Marketing campaigns that fail can be put down to numerous different causes. Bad timing, lack of consumer interest, offensiveness, and cultural insensitivity are some of the many reasons that could contribute to the downfall of a marketing campaign. Here are some marketing campaigns which took a terrific tumble – resulting in financial losses, a tarnished reputation, and more. Through a Marketing degree, keeping up on reading, and common sense – hopefully you will be shielded from creating the worst ads and marketing campaigns in the future…
Groupon – Superbowl 2011
Groupon is a brand who brings deal-of-the-day offers straight to your email inbox. However, during the Superbowl in 2011, Groupon produced a commercial about the Tibetan people and their hardships was broadcast, showing how Westerners “have it easy” in comparison. The advertisement was not popular to say the least, but this commercial was the “talk of the town” for weeks after. Offensive, culturally unsensitive, and crass – this campaign had it all. Fortunately, this Chicago-based company was able to pull through this PR crisis, and today has a multi-million dollar quarterly revenue.
McDonald’s – “I’d Hit It”
McDonald’s released a “street lingo” marketing campaign geared for teenagers – “I’d Hit It”. Leaving the seniors confused with hip lingo that was a bit beyond them, and teenagers getting a laugh about the phrase’s true meaning of “being intimate” with a hamburger, this campaign was a destined disaster. Perhaps not as child friendly as the long-lasting slogan “I’m Loving It”. Soon after, McDonald’s reverted to the popular “I’m Loving It” campaign, which has been running since 2003.
Nandos – “Last Dictator Standing”
In late 2011, the popular restaurant franchise, Nando’s, pushed a very risqué marketing campaign entitled “Last Dictator Standing”. The advert within the campaign depicted Robert Mugabe reminiscing about the great times he had with other dictators, but now that he is the only one left he must dine alone at Christmas with a Nandos banquet.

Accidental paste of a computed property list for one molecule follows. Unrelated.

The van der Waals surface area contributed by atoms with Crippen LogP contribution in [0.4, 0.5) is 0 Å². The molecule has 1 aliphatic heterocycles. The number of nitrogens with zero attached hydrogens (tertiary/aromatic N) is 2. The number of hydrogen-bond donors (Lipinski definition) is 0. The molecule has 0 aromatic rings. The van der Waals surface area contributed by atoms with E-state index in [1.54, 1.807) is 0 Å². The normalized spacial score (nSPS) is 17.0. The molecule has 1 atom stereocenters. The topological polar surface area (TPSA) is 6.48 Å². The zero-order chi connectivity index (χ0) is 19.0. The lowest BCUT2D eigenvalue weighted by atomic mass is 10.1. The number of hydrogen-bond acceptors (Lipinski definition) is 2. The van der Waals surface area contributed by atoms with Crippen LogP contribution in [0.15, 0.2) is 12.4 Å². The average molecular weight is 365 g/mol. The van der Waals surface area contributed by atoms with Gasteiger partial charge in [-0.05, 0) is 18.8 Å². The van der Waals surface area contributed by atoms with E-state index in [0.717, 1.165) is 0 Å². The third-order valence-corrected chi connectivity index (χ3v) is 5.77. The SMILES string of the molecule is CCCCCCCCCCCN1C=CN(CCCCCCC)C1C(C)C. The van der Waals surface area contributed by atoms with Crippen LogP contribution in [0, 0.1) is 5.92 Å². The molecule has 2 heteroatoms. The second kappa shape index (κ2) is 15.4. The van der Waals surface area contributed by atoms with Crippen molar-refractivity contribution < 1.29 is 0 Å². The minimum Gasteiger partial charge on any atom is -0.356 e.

Needless to say, the campaign was not popular for the Zimbabwean crowd. The advertisement caused such a negative political reaction that threats were made against managers, staff and customers of Nandos all over the country. On top of this, a ‘militant youth group’ who were devoted to Mugabe called for a boycott of Nandos (entwined with other dubious ‘punitive action’s threats). More, in December 2011, Nandos South Africa stated they would no longer air the advert on South African television – which is consequently relayed to tens of thousands of Zimbabweans ….however it was very popular with the rest of the world for obvious reasons.
TESCO – Big Price Drop
January 2012 saw supermarket giant brand TESCO issue a profit warning after its “Big Price Drop” marketing campaign completely failed to gauge the interest of consumers over Christmas. This caused a whopping 15 percent drop in shares. According to TESCO 5 billion pounds were lost on the price cutting campaign, failing to draw enough customers in to justify these lower prices. According to analysts, the campaign failed with consumers nationwide simply because TESCO had failed to ‘capture consumer mood’, and for years have pushed relentlessly one price promotion after another. It is thought perhaps the brand has suffered a big blow, and has to wise up that the average shopper requires more than ‘big and cheap’ – which is perhaps why family orientated Sainsbury’s had a record breaking Christmas financially.
Coca-Cola – White Cans
It’s Christmas 2011. Coca-Cola released white cans to raise awareness and funds to create a safe haven for the polar bear. However, the problem was that these white cans were too similar to the silver diet coke cans. Travesty! Consumer outrage emerged on Twitter from diabetics claiming that they had bought the cans by accident to realise that they were drinking regular coke. The white cans were removed and red cans were immediately bought back in.
In Coca-Cola’s 125 years of existence, the company has never changed its can color; change it to white and you’re going to find a backlash of angry consumers. The fact of the matter is that the consumer had no choice but to accept this change, having no choice in the matter – why should a consumer sacrifice their loving red can of coke just so polar bears can receive more awareness… geeze!
Credit: FoodBev Photos
About the Author: This article was researched and written by the folks at AgencyCentral.co.uk; the online directory for recruitment agencies around the UK.
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